I’m not sure exactly why I hate scheduling meetings as much as I do, but they are, and have always been, the bane of my work existence. Scheduling meetings is essential to any business, but between ping-pong emails and the many delays that often ensue, the act of scheduling itself can be extremely frustrating and sometimes seem utterly pointless.
Enter: Amy Ingram and her brother Andrew from a New York-based startup called x.ai. Designed to relieve both the stress and pain of meeting scheduling, they are personal assistants powered by artificial intelligence. Their initials are of course a play on the term, “Artificial Intelligence” (AI), while N-Gram, a homophone of their surname, is a “technique” used in computational linguistics.
So far X.ai has raised $11.3 million in venture capital, which the company has used to scale its business pre-launch. For now, their product remains in closed beta, with what has been described as a “huge volume” of users already utilizing the service.
Upon full release (some time during 2016) it will include a free version for individuals who schedule less than about 10 meetings per month, while the premium version will enable more meetings and allow users to customize their personal assistants’ names and email signatures. Soon after coming out of beta, x.ai also plans to release an enterprise edition of the service, for companies that wish to incorporate the technology into their organizations at large.
Most users will be happy to know that the most difficult part of getting started with Amy or Andrew will be deciding whom to “hire”. According to x.ai, “We are your AI powered personal assistants for scheduling meetings…we do all the tedious email ping pong that comes along with scheduling a meeting. No sign-in, no password, no download, all you do is: Cc: [email protected] or [email protected].”
There’s no app. Nothing to download. It really is as easy as remembering to cc Amy (or Andrew). That said, as with an interaction with a human assistant, the more clearly and unambiguously one expresses oneself, the less errors there will be. Like her human equivalents, Amy can’t read minds and needs to be brought up to speed on preferences (e.g., no meetings before 7am or after 7pm) as well as buffer times (e.g., a 15 minute break between calls, enough time to travel to physical meetings.)
In the Intelligent Assistance Landscape created by VentureBeat, x.ai falls into the “Intelligent Employee Assistant” space, described as, “Automated agents that support increased employee productivity by facilitating communications, scheduling, search and discovery, project management, product lifecycle management and collaboration.”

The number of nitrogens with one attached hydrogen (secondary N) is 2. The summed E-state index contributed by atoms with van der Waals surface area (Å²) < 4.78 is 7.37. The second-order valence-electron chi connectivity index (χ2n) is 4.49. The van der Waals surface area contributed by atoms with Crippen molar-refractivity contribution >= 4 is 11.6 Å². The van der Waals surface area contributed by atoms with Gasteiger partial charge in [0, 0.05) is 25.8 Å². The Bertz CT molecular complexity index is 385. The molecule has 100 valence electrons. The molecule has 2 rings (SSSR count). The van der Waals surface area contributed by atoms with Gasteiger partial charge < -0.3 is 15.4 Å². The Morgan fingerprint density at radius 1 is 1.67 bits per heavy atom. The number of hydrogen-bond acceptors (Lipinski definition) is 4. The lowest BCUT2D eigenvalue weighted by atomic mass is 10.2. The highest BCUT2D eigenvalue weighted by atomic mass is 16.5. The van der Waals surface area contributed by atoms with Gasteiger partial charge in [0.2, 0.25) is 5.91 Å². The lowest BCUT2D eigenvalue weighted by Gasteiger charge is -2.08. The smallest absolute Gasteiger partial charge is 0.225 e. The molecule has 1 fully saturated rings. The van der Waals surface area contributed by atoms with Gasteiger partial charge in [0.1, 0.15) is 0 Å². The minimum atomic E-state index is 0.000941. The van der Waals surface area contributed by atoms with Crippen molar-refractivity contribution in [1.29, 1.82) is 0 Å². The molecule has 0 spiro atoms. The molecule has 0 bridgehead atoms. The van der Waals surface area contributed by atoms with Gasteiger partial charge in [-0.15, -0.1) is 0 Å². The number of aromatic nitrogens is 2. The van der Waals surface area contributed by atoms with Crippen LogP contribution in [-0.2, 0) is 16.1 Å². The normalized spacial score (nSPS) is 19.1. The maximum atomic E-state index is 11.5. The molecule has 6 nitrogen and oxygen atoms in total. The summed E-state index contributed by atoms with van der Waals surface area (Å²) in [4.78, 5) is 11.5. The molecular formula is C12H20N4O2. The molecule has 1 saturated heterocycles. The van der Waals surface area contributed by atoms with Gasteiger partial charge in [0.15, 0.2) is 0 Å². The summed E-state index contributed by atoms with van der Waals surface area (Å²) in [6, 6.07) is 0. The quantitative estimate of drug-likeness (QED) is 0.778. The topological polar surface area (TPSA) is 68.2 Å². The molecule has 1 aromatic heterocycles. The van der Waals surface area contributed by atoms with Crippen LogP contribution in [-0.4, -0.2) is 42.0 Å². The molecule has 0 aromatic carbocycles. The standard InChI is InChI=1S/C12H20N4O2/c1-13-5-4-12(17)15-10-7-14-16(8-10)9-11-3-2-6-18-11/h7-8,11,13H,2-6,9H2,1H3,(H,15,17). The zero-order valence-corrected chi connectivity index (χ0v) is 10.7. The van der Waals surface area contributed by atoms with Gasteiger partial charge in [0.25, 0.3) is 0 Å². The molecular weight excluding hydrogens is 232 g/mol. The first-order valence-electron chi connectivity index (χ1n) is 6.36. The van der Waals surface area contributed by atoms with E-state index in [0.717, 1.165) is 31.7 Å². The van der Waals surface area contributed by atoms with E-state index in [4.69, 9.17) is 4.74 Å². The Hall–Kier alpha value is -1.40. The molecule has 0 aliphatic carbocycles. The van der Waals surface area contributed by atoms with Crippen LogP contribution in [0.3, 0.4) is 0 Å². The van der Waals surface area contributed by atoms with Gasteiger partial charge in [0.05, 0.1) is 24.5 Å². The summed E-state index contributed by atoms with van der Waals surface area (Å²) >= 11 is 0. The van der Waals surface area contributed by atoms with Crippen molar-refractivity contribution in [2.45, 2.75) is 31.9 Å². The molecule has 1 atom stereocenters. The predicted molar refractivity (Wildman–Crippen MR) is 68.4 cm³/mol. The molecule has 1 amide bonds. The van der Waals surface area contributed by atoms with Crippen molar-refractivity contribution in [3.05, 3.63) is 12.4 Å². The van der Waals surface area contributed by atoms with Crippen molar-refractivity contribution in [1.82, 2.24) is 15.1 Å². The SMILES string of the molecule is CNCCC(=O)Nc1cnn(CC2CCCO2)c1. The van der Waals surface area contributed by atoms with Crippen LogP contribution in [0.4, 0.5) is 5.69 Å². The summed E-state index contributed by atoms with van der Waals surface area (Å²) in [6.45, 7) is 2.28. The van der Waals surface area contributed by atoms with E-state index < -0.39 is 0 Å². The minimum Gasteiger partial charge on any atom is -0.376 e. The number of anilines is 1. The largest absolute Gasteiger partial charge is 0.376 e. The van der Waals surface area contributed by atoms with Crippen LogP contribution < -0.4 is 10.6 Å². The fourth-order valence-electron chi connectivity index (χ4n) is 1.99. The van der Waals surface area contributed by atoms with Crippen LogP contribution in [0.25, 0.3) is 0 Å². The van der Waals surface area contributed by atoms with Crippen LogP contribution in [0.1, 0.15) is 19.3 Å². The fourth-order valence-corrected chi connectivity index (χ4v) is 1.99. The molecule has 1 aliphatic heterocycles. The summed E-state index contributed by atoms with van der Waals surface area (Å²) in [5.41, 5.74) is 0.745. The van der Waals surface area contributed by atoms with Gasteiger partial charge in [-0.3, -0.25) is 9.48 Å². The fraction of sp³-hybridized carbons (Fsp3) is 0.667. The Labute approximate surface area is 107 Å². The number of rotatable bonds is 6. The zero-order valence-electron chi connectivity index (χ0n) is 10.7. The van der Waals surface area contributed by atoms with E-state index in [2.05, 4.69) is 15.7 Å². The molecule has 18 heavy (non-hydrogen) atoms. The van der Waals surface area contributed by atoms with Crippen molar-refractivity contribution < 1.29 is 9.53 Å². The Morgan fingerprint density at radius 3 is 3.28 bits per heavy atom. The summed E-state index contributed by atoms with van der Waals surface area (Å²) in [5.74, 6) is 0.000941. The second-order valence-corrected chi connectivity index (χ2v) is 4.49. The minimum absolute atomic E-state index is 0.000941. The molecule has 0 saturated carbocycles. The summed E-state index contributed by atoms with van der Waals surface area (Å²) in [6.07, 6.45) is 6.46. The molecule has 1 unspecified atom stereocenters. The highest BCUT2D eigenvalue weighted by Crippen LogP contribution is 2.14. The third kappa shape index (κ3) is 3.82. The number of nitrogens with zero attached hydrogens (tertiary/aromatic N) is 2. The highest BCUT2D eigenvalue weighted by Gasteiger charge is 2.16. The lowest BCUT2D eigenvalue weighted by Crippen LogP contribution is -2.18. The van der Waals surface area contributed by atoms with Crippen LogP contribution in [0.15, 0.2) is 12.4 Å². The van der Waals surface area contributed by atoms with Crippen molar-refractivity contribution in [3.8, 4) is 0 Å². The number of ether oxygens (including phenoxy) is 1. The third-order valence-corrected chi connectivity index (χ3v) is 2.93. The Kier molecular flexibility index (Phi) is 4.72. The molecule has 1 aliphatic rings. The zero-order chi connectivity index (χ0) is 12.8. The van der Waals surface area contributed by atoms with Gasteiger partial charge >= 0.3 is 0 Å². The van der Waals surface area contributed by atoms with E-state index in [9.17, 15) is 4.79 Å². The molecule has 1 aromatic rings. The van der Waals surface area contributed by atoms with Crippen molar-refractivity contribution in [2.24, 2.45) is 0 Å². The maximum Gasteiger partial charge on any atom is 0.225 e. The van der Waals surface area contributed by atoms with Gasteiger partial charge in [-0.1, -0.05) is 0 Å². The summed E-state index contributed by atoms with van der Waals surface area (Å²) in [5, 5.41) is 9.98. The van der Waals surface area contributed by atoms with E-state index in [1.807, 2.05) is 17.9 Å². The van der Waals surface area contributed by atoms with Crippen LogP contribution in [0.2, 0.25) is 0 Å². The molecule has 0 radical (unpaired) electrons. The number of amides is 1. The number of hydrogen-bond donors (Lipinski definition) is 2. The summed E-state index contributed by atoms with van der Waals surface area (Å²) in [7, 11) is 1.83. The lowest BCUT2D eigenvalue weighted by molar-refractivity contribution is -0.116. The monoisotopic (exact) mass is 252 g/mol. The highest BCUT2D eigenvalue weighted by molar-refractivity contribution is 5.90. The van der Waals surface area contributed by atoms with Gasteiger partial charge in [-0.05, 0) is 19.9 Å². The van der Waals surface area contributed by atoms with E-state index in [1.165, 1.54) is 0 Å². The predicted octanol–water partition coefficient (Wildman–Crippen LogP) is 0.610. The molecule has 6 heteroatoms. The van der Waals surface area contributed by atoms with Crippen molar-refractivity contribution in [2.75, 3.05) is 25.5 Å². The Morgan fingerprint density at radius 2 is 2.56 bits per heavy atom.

There is AI and then, there is AI. According to Dennis R. Mortensen, the Founder and CEO of x.ai, Amy and Andrew Ingram would be what he calls ‘Vertical AI,’ “These agents promise no more and no less than to perform one job for you and to do it so well, you might even mistake them for a human.”
Dennis continues, “You can easily imagine a slew of Vertical AIs—travel agents that book plane and hotel tickets (no more suffering through screens on Kayak or Expedia), bookkeeper agents that reconcile your accounts, healthcare agents that keep your medical files up to date and inform your doctors when something changes. You can imagine, in other words, the emergence of a marketplace of Vertical AIs, in which you can access individual agents for many tedious jobs that were once the province of actual people but have long since devolved to me and you.”
He adds, “In this scenario, Horizontal AI like Siri, Cortana, and Alexa become immensely useful—enablers, really. Eventually, they will be able to summon these single-minded Vertical AIs at will. When you ask Siri to schedule a meeting, she’ll simply ping Amy, who will work hard to get the meeting on your calendar. When you ask Alexa to book a trip to San Francisco, she’ll reach out to a specialized travel AI to do that.”
Dennis describes the x.ai value prop: “Our mission is to democratize the personal assistant…today, less than 5% of knowledge workers have access to a human personal assistant (or Executive Assistant)…Our data suggests (and research has confirmed) that scheduling a single meeting takes about 17 minutes. We know that US knowledge workers schedule roughly 10 billion meetings per year. The math is simple and staggering: that’s 2.8 billion hours—or 70 million work weeks—in a single year, which translates into billions of dollars in economic output.”
Will AIs such as Amy result in a loss of jobs as they become ubiquitous? The World Economic Forum doesn’t think so, as expressed its recently released report on the Future of Jobs. According to Dennis, “Developing AI agents, like ours, and the hundreds of others on the horizon, requires plenty of human labor. Besides engineers and data scientists, we’ve hired AI trainers (humans who supervise the machine as it learns), customer success experts, and even, AI Interaction designers.”